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See also: temeré

Contents

ItalianEdit

EtymologyEdit

From Latin timēre, present active infinitive of timeō.

PronunciationEdit

VerbEdit

temere

  1. to fear
  2. to beware

ConjugationEdit

SynonymsEdit

Related termsEdit


LatinEdit

EtymologyEdit

From Proto-Italic *temezi (in darkness, blindly), a fossilised locative form of Proto-Indo-European *témHos (darkness), from *temH- (dark). Cognate with Sanskrit तमस् (támas), Persian تم(tam), Latin tenebrae (darkness).

AdverbEdit

temere (not comparable)

  1. by chance, by accident, at random
  2. without design, intent, or purpose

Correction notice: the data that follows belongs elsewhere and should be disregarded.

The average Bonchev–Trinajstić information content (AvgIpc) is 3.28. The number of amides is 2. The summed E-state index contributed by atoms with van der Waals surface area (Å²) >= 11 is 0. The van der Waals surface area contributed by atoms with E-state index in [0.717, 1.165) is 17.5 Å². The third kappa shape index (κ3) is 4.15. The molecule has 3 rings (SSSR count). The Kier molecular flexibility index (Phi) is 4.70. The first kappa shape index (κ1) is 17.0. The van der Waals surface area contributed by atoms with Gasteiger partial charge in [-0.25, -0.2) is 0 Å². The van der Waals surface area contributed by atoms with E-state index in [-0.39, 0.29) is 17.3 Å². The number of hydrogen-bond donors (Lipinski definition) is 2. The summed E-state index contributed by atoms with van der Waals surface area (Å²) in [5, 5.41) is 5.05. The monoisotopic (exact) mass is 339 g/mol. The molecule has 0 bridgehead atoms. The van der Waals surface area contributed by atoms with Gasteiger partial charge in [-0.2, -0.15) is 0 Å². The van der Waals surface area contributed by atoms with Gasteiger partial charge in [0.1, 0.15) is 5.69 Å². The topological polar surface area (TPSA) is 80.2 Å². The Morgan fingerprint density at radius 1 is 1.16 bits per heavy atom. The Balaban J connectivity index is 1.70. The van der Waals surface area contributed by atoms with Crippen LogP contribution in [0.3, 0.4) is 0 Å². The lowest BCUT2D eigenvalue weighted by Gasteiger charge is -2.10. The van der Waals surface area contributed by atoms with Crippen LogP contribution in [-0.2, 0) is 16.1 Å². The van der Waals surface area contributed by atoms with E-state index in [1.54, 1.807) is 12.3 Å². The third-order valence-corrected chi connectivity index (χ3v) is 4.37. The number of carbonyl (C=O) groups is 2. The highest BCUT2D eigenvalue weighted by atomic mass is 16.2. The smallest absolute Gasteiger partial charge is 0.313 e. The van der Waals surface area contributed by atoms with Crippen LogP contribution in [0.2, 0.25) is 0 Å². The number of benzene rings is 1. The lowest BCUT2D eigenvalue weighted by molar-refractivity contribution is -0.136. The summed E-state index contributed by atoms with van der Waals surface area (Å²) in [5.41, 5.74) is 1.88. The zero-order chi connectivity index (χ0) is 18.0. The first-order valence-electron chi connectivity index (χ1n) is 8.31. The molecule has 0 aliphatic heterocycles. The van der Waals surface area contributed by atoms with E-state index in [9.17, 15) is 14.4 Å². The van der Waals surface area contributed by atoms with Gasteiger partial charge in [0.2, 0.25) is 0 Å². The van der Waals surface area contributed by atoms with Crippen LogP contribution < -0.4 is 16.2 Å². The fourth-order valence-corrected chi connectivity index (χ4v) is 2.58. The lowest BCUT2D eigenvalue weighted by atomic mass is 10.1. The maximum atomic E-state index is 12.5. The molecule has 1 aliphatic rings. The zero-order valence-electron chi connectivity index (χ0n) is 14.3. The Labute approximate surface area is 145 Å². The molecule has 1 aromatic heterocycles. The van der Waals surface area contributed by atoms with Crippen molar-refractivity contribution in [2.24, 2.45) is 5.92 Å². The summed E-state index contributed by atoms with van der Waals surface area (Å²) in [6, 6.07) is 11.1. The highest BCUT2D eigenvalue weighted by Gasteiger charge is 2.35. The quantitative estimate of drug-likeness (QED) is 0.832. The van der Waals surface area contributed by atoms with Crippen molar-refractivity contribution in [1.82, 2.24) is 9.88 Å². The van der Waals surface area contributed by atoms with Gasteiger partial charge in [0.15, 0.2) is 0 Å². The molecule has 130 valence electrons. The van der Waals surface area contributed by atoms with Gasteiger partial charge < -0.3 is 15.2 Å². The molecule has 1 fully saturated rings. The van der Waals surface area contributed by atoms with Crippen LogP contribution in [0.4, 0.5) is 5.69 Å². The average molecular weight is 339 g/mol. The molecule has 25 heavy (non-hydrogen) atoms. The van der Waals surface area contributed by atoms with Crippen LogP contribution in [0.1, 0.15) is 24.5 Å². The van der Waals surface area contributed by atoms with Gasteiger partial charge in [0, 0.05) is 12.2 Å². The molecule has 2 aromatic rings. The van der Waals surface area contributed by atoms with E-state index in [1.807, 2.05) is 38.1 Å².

3. casually, fortuitously, rashly, heedlessly, thoughtlessly, inconsiderately, indiscreetly, idly

Derived termsEdit

Related termsEdit

DescendantsEdit

ReferencesEdit

  • temere in Charlton T. Lewis and Charles Short (1879) A Latin Dictionary, Oxford: Clarendon Press
  • temere in Charlton T. Lewis (1891) An Elementary Latin Dictionary, New York: Harper & Brothers
  • temere in Gaffiot, Félix (1934) Dictionnaire Illustré Latin-Français, Hachette
  • Carl Meissner; Henry William Auden (1894) Latin Phrase-Book[1], London: Macmillan and Co.
    • quite accidentally, fortuitously: temere et fortuito; forte (et) temere
    • without reflection; inconsiderately; rashly: nullo consilio, nulla ratione, temere
    • to act reasonably, judiciously: prudenter, considerate, consilio agere (opp. temere, nullo consilio, nulla ratione)
    • to have no principles: omnia temere agere, nullo iudicio uti

RomanianEdit

EtymologyEdit

teme +‎ -re

NounEdit

temere f (plural temeri)

  1. fear
  2. faintheartedness

SynonymsEdit